Keep in mind the operating environment and subjects' status. The operating environment is of critical importance to providing the above-referenced context and to collection of HUMINT; as is the status of the subjects. If you are seeking to collect HUMINT on powerful subjects in an autocratic jurisdiction, that will provide necessary colour that must be considered when analysing the collected intelligence. It will also affect the strategies that are useful for collection.
Consider cultural/legal factors. All too often, consultancies based outside the region seek to apply investigative models that are effective in their home jurisdictions without considering cultural and legal factors relevant to Latin America. In the US, one may be able to simply cold call a source or show up to the source's office or home, such behaviour is generally culturally unacceptable in Latin America if not viewed with outright suspicion (in some countries it makes sources very apprehensive due to security concerns). There is the further complication of criminal penalties for defamation, which can lead to further hesitancy on the part of sources to speak freely. The political environment of the jurisdiction plays a role, as discussed previously, but cultural factors are equally important to consider. Dutch social psychologist Geert Hofstede's Cultural Dimensions Theory can provide us with additional insight into these cultural aspects. Hofstede seeks to describe national cultures along six dimensions. Most relevant for our purposes are the following:
Latin American societies tend to be collectivistic. That is, people tend to emphasise obligations toward their ingroup members and are willing to sacrifice their individual needs for the benefit of the group. There is an emphasis on fitting in and harmony; there is often a tendency to exercise self-control over expression of opinions and emotions because of their potential impact on others.
Latin American societies are what Hofstede describes as high 'power distance' societies. Hierarchy and inequality are considered normal or even beneficial. Superiors are meant to take care of subordinates and subordinates owe superiors deference, loyalty and obedience. Subordinates will generally refrain from freely expressing negative thoughts or opinions.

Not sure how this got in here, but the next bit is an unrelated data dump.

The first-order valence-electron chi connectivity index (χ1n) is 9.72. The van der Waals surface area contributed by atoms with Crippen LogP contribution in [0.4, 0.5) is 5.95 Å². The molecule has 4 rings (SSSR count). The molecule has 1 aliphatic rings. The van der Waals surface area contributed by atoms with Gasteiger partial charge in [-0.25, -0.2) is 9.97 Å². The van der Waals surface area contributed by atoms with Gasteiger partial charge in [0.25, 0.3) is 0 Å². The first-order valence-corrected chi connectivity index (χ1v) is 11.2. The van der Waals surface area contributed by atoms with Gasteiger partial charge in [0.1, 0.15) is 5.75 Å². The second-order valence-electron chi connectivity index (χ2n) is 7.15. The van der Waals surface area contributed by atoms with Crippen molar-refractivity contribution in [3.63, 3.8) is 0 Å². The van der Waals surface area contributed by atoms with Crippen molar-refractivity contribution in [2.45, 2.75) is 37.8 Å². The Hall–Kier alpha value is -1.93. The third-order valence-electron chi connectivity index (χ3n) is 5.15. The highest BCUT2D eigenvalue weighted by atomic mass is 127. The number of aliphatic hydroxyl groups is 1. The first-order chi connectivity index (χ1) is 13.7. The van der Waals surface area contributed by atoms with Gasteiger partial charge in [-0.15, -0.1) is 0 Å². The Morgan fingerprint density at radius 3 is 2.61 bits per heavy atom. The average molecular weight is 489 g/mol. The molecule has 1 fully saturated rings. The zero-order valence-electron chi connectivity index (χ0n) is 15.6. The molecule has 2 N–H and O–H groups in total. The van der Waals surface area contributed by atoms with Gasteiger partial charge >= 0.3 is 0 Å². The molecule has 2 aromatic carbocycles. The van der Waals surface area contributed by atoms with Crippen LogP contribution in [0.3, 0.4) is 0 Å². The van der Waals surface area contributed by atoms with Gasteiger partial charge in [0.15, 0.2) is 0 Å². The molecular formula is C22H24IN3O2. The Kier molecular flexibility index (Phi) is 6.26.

Latin American societies tend to have cultures with high levels of 'uncertainty avoidance'. Formal rules and structures are valued (even if they do not work) and there is a tendency to avoid conflict and take fewer risks.
These aspects complicate the art of HUMINT collection in the region. Good HUMINT collection takes these factors into account; collection in Latin America often requires more artfully-conducted interviews and a keen ability to read the 'subtext' of a source's remarks. 'I would rather not comment, as I don't want to "get in trouble"', is not an unusual response. Similarly, a source who might not feel comfortable openly accusing a specific person or company of wrongdoing (for the above-noted reasons) could well do so indirectly by saying something like, 'Oh, everyone in that industry pays kickbacks'.
Ideally, HUMINT and OSINT should complement each other during the collection and analysis processes. Ideally, HUMINT and OSINT should complement each other. OSINT may inform the issues that human sources should be asked about and may also reveal leads for human sources. OSINT should also be used, where possible, as a means of verifying human intelligence.
HUMINT collection and analysis in Latin America may appear to be both of little value and straightforward to outsiders; it is neither. Done properly, HUMINT collection/analysis can provide penetrating insights and actionable intelligence of critical strategic worth for business and other decisions. However, in the Latin American context,collecting and analysing HUMINT is an art that requires cultural knowledge, a solid network of sources, and, creative/systemic thinking.